Using diet and nutrition to support, balance and improve your gut health

18 November 2021

For many of us, the pandemic has played havoc with our diet, our nutrition, gut health, and weight. Indeed, figures from Public Health England over the summer suggested that as many as four out of 10 of us put on weight during the successive lockdowns.

This has made a recent 'vlog' (or video blog) by Clarissa Lenherr, Harley Street nutritional therapist, on ways to use diet and nutrition to improve our gut as well as general health and wellbeing especially topical.

Looking after your gut health

Clarissa Lenherr, nutritional therapist, discusses ways to use diet and nutrition to improve our gut as well as general health and wellbeing.

Understanding how our gut works

Clarissa starts the vlog by explaining what the gut is, as this in itself can cause confusion. As she highlights: "A lot of us think about our gut, our digestive system and we immediately look towards our stomach."

In fact, our gastro-intestinal system is much more than just our stomach. For example, it includes 'microbiomes' (essentially a collection of organisms) that reside in our gut and contribute to many different aspects of our health, Clarissa explains.

These microbiomes include yeast, viruses, and bacteria (both friendly and less so). "The ideal is that we really want to have a good balance where we have more friendly bacteria so that there is no overcrowding by opportunistic bacteria," she adds.

Warning signs of gut ill health

So, what are the warning signs that your gut health perhaps needs a bit of TLC? Chronic conditions, such as inflammatory bowel disease, ulcerative colitis and Crohn's disease can be a sign of poor gut health. Irritable bowel syndrome, sensitivity in the digestive system and conditions such as coeliac disease can also be warning signs.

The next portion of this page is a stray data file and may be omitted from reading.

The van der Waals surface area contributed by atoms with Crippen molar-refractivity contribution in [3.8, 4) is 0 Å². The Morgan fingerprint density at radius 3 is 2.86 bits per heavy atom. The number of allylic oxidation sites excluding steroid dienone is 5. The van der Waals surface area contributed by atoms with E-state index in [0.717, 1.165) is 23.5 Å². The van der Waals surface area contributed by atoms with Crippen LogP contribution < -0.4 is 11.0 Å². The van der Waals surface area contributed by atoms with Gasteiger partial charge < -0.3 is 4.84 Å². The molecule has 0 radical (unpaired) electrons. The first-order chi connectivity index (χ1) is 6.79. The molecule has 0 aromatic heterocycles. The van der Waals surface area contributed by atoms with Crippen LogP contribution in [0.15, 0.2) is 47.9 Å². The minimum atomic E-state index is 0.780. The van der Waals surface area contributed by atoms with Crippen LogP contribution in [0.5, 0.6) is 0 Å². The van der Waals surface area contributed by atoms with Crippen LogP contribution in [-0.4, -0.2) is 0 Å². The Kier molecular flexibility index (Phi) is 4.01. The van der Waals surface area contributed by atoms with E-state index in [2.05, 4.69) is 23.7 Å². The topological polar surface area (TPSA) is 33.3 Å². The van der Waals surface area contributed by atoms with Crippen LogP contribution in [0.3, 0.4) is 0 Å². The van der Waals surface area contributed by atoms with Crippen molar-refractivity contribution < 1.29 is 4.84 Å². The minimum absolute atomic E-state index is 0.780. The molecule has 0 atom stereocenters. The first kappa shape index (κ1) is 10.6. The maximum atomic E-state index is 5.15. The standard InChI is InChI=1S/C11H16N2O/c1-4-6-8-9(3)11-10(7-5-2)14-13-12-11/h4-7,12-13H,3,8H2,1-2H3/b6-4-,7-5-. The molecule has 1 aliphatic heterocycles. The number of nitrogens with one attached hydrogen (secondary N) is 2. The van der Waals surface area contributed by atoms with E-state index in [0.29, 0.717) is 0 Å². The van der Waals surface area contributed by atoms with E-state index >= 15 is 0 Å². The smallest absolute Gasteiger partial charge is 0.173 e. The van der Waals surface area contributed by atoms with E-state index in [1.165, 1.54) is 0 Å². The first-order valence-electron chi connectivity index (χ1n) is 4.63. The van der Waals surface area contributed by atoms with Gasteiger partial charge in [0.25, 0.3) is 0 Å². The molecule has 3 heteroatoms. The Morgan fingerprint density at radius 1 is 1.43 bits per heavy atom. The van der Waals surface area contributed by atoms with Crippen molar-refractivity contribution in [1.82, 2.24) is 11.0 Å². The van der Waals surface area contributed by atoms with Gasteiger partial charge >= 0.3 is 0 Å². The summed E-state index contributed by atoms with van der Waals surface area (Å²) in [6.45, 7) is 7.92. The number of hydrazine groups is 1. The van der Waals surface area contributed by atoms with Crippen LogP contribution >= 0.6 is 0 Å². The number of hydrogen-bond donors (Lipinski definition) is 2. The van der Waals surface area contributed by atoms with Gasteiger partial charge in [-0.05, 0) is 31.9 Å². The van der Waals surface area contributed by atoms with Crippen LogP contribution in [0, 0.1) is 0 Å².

Other warning signs to watch out for can be bloating, changes in our bowel movement (constipation, diarrhoea), flatulence, heart burn or acid reflux. "It's these stomach-related symptoms that you can feel; these can be signs that perhaps your digestive system needs a little bit of support," highlights Clarissa.

Stress can also have an impact. "When we're stressed we turn our resources away from the digestive system. This can slow the digestive system, leaving food to linger in there, not be broken down as quickly and as effectively. This can lead to a lot of bloating, gas formation, sensitivity, even cramping and pain," she adds.

Mindless eating, eating on the go or eating too quickly, the over-use of certain medications, such as antibiotics and, of course, viruses, pathogens, bacteria from food poisoning or travelling can all cause problems, too.

How to use diet and nutrition to improve your gut health

How, then, can better diet and nutrition help? Clarissa in her vlog outlines four key ways.

1. Try to get at least 30g of fibre per day into your diet

As Clarissa puts it: "Fibre feeds bacteria in the gut. It helps to keep our bowel movement consistent, making it easy to go and potentially reducing the onset of constipation. In addition, it keeps us full, energised, and can even contribute to weight management."